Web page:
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SpaceX scrubbed the SN15 Starship Prototype’s elevation test.

SpaceX has scrapped an altitude test of its newest prototype Starship, SN15, scheduled for the afternoon of Friday, April 30, with no reason for its cancellation yet, and the test is likely to be pushed back to next week.

The altitude test is one of the greatest challenges for the prototype. In it, the prototype was refueled and launched and ascended to heights. Then the prototype will perform a series of maneuvers. “Flick the belly” to turn around and attempt back down to Earth for a controlled vertical landing. However, this was not an easy task as four previous attempts to get the prototype to maneuver the landings had ended in the prototype explosion.

In preparation for this latest test, SpaceX performed tests such as a fixed-fire test on Monday, April 26th.In this test, the prototype passed pre-launch preparation and was still tethered to the ground as it was. Fire engine This helps engineers verify that everything is working as planned. It looks like everything is going well, and SpaceX CEO Elon Musk tweeted that the prototype was ready for altitude testing late a week later.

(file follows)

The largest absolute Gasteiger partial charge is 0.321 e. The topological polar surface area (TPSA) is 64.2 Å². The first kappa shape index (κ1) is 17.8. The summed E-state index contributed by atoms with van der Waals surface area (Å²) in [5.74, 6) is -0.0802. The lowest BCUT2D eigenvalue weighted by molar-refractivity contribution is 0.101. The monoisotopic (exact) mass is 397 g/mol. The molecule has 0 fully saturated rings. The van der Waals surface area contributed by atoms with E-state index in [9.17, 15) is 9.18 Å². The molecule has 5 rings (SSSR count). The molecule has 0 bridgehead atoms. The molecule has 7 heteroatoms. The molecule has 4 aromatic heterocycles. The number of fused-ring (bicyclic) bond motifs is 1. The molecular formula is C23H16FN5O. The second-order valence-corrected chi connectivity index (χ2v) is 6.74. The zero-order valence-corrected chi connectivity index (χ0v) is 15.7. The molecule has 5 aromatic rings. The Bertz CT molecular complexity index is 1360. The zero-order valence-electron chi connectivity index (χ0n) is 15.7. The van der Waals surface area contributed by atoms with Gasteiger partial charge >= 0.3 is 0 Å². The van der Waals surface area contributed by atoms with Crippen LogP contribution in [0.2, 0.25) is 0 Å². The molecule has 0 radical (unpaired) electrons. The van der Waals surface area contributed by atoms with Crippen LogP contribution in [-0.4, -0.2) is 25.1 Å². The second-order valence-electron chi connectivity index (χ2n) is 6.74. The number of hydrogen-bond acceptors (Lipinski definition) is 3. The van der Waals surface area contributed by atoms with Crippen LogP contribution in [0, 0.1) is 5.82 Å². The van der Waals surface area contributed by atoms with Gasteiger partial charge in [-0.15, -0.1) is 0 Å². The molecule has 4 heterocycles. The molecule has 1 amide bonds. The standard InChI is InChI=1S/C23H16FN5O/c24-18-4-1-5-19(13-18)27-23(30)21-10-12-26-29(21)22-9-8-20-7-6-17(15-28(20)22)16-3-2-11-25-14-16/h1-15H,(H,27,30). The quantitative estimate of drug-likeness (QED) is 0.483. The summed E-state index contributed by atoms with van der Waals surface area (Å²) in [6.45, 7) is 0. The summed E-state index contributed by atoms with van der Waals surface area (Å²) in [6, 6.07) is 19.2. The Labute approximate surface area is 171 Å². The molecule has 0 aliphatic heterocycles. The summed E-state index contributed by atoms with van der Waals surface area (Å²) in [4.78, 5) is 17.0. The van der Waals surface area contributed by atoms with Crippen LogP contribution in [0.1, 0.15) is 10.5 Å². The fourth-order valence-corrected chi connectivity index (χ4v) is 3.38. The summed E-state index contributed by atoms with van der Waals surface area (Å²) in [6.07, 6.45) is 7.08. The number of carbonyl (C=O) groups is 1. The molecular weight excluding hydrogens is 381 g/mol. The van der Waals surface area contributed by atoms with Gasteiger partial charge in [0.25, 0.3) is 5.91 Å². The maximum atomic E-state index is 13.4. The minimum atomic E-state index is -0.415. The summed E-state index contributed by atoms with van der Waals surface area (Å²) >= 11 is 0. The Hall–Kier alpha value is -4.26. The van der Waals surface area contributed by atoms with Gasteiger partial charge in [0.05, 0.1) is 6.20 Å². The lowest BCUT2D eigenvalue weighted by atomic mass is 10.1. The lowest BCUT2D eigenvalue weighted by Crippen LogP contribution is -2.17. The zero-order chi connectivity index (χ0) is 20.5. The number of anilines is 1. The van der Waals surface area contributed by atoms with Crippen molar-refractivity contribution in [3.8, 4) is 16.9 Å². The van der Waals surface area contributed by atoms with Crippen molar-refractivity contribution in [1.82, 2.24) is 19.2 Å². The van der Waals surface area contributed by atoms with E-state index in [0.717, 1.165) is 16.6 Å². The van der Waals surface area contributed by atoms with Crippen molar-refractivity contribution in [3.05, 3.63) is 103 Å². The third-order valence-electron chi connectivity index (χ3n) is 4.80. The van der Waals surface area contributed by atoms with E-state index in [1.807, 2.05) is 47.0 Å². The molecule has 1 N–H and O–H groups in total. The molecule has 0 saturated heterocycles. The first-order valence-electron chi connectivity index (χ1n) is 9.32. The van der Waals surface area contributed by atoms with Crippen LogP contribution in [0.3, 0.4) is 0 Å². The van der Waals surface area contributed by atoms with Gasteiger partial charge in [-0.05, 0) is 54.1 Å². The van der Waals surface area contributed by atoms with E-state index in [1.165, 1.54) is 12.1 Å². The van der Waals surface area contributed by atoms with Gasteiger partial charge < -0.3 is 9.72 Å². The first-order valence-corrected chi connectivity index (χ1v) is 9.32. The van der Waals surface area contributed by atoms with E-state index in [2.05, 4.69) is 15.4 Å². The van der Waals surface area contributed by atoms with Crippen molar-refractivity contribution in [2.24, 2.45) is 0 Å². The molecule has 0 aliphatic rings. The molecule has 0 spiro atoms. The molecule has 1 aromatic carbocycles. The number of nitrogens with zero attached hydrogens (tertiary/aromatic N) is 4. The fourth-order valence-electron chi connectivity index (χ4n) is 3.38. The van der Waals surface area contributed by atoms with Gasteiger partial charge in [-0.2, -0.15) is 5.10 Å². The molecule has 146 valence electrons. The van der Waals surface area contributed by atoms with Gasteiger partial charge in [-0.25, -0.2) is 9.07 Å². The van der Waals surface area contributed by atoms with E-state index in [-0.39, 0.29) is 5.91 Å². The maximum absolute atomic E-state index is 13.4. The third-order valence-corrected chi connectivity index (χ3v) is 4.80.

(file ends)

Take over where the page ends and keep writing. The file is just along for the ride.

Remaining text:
The Starship SN1

5 Static Fire has been completed and is set to take off later this week.

– Elon Musk (@elonmusk) April 27, 2021

According to NASASpaceFlight. Due to road closures in the area around the Boca Chica launch site, most of the testing will be rescheduled on Monday, April 3.There are a few windows for testing over the weekend, so next week is most likely. It’s time to test

SpaceX has said it plans to send Starship in its first orbital flight this summer. But first, high altitude tests as well as tricky vertical maneuvers must be performed.

The eventual plan is for the starship to become a heavy launch vehicle for carrying large payloads on long expeditions such as to the Moon and Mars. This will complement the company’s Falcon 9 rocket, which is used for launching satellites, crew capsules and more, and offers a first step towards reuse. Although reusable rockets are harder to design and manipulate than single-use rockets. But it also has the potential for cheaper and more accessible space flight due to lower costs when parts can be recycled.

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